Tuesday, 16 July 2013

Museum of Human Behaviour


Museum of Human Behaviour, by Simeio Theatre Group in the Benaki Museum, Pireos Annexe.

An installation, was the best way I could think to describe this experience: I have certainly not taken part in anything like it before. When I got home and read a review in Kathimerini, this is how it was described: 'An Installation: a living museum with actors/exhibits'.

Fifteen different performances that took place on all five levels of the museum, including the roof and the underground parking area. Small plays, dance, recitals, discussions, songs, each with its own theme.

The review I read described this 'experience' as a challenge to the conventional notion of what a museum is, as well as questioning the meaning of experience itself. There was no set sequence to the themes/performances, but we wandered around the museum, sampling the different tableaux/performances and re-visiting some.

In the beginning, we were led outside

the actors lined up in the street

and then they entered the museum with us following.

Eros was the first performance I watched and that was in the museum shop. We were told various stories about love and relationships.

There was a dance performance outside the lift on the ground floor which is what I saw next, but I have not been able to locate this on the map

I called the lift and when the doors opened, this is what I encountered - Birth. I got in the lift, and the woman, who was standing up by then, came very close to me and what followed were a few seconds that felt like hours, of intense eye contact: she looked very sad. She then, very unexpectedly, gave me a very strong, tight hug. When the lift stopped moving and I got out I realised that even though I had felt the lift travel, we had ended up where we started.

This is Sex

as is this, half an hour later. A 'wishful thinking' monologue, male fantasies mainly

I Believe - I came across this woman quite a few times, a hunted and haunted figure, who was trying to avoid the audience, running all over the place


I came across these two women who were singing, again and again, as, like I Believe, they roamed around the museum


three women with bowls of water at their feet, dipping their cloths in the water, a lot of hand wringing, asking for forgiveness through the stories they were telling


telling us the story of the crucifixion


and here seen from below. He talked to us about various games and showed us their application

These two kept cropping up all over the place, always kissing, they must have come up for air at some point, but I never saw it

at first I thought they were part of the audience, but when I saw them again in a different location, I realised that they were part of the installation

Meanwhile, on the roof, as seen from the courtyard, was The Walk

a very slow walk, and at different times, when I looked up, there she was, on a different part of the roof

left the courtyard,  went to the other side of the building, to explore the installations there. A different lift, and Shadow. Another tight hug, and this time a poem was whispered in my ear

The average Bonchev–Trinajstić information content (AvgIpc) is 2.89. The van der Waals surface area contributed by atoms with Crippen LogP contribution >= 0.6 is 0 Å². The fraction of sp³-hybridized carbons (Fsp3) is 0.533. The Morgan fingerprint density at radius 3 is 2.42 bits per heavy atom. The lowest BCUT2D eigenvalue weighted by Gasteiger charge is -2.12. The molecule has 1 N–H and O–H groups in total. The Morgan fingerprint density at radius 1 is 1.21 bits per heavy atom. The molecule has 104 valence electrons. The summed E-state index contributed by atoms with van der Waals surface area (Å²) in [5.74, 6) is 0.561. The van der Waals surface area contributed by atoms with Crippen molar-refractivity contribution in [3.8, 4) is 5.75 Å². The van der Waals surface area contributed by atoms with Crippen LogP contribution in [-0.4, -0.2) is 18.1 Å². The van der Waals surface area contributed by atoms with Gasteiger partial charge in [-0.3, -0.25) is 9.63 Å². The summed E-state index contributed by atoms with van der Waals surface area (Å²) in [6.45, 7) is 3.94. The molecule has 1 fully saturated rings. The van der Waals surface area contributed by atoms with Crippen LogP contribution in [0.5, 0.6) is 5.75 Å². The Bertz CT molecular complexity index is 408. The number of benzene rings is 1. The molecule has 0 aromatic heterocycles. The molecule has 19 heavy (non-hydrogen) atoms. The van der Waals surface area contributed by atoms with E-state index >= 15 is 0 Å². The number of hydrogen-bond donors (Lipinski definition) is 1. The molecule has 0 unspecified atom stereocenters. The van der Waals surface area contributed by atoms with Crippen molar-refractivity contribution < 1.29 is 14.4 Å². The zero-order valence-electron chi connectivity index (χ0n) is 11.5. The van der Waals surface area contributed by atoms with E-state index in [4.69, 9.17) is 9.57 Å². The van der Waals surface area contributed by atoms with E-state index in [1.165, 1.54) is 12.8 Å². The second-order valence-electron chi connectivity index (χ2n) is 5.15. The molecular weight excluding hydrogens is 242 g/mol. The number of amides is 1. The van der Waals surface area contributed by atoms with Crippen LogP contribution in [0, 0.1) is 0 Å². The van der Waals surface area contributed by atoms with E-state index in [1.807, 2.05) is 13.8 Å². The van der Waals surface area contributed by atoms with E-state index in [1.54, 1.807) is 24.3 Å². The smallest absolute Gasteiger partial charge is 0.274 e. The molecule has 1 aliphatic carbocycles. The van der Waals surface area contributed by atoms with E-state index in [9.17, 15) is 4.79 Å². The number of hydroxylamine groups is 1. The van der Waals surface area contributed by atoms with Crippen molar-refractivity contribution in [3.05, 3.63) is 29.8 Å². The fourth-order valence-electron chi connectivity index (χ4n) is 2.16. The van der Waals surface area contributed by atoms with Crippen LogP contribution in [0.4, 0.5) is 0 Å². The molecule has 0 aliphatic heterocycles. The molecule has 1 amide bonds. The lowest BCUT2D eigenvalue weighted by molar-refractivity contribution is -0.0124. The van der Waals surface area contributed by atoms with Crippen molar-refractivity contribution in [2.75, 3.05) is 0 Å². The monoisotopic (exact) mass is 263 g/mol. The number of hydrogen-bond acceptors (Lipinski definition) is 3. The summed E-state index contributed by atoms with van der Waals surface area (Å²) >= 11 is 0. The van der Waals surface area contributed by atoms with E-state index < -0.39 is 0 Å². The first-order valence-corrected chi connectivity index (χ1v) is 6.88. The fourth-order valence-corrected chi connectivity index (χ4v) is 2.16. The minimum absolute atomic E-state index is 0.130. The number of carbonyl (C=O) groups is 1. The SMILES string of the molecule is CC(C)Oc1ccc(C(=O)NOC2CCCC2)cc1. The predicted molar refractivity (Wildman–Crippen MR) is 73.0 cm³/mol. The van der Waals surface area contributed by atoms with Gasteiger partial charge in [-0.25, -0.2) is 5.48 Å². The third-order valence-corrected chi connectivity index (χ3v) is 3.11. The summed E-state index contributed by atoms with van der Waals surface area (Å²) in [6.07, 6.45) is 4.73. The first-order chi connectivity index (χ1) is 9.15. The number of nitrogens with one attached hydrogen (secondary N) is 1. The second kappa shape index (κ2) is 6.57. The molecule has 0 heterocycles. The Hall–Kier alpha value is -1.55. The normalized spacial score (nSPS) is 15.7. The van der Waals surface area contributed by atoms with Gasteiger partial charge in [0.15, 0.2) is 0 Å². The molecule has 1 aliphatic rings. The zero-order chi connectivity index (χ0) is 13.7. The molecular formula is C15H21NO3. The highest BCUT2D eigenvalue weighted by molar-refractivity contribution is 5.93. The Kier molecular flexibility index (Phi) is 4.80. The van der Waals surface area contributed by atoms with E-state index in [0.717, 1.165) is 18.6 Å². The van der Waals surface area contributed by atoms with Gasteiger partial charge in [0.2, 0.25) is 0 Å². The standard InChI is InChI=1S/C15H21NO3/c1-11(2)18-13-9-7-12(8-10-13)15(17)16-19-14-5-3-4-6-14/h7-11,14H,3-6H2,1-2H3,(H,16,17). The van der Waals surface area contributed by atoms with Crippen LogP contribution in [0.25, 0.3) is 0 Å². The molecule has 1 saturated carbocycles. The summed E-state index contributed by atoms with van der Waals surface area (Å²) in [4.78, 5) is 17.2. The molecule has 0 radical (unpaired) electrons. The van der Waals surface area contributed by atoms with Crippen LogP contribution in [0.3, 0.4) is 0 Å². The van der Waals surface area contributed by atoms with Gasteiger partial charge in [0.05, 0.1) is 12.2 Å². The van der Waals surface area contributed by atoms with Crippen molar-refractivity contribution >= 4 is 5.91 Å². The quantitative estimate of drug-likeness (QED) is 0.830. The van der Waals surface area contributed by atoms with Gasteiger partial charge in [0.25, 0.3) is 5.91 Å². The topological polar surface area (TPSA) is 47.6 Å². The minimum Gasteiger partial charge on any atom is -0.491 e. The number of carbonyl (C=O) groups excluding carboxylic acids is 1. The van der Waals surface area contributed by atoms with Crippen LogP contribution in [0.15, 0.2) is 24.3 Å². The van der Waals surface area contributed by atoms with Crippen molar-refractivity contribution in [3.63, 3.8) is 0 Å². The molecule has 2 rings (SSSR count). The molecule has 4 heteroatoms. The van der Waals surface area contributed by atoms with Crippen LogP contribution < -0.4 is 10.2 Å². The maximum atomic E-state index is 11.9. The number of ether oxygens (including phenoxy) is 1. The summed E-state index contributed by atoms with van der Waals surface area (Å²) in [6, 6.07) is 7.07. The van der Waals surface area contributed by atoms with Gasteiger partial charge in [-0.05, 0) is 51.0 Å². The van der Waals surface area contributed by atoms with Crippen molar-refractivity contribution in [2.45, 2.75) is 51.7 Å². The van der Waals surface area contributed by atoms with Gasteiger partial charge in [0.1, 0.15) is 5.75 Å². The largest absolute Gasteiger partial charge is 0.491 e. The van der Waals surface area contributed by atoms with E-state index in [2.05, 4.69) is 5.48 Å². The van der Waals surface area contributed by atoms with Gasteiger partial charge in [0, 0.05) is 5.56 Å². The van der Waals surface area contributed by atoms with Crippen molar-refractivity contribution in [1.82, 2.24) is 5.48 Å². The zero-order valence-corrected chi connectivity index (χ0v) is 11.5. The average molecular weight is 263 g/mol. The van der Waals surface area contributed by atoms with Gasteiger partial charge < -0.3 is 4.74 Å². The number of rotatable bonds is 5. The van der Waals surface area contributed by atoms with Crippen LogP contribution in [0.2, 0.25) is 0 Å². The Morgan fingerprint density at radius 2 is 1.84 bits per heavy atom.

Memory. An empty amphitheatre in darkness, the usual white paper, and a recording


Utopia, in the men's toilets. This man was in search of a utopian island, which this member of the audience managed to locate on this small globe that was part of the installation. He was soaking wet and he had a selection of combs - we each had to choose one and then comb his hair so that he was presentable for his trip to the island.


and then I came upon I Believe again

Democracy in the café, different panellists every day

Food, and this is what he talked about

and later.

On my way to the underground car park, I came upon this tragic figure, tears and mascara streaming down her face

and no wonder, because on entering the underground car park we came upon


a scene of torture,

very dramatic and very distressing

water boarding?

but the talk was about the conflict between Protestants and Catholics and that made me think of Northern Ireland

 on the way out I came across


the two women from Song sitting on the stairs, in despair.

An amazing experience, I left feeling totally overwhelmed.


  1. I do wish that this kind of theatrical production could be more publicised than the more negative aspects of Greek life. This would be wholly appropriate for the Edinburgh Festival. However, it is much more comfortable to read about than to experience I imagine. As someone who hates audience participation, although I find it intellectually intriguing, I'm sure I would have found it emotionally harrowing.
    I have a cousin in Athens who is a theatre designer, and I hope you don't mind if I copy this post of yours to her in an email.

    1. Like you, I hate audience participation, Olga: I go all shy and want to hide in my shell. This was o.k. though, and I thoroughly enjoyed it. The hugging in the lifts made me feel a bit self-conscious, but having come across 'Free Hugs' participants both in Athens and in Copenhagen, I am getting used to hugging strangers.

      Athens has a very rich cultural life. I read somewhere recently that it has more theatres than any other capital city in Europe, and I can well believe it. The Athens and Epiraurus Festival in the summer months is amazing.

      Art is very good too, but not in Athens in the summer, as all the exhibitions move to the islands. The Museum of Modern Art in Andros is fantastic and we try to go most summers for the exhibitions: this year's exhibition does not interest me however. Last year's was very good: http://a-place-called-space.blogspot.gr/2012/10/approaching-surrealism.html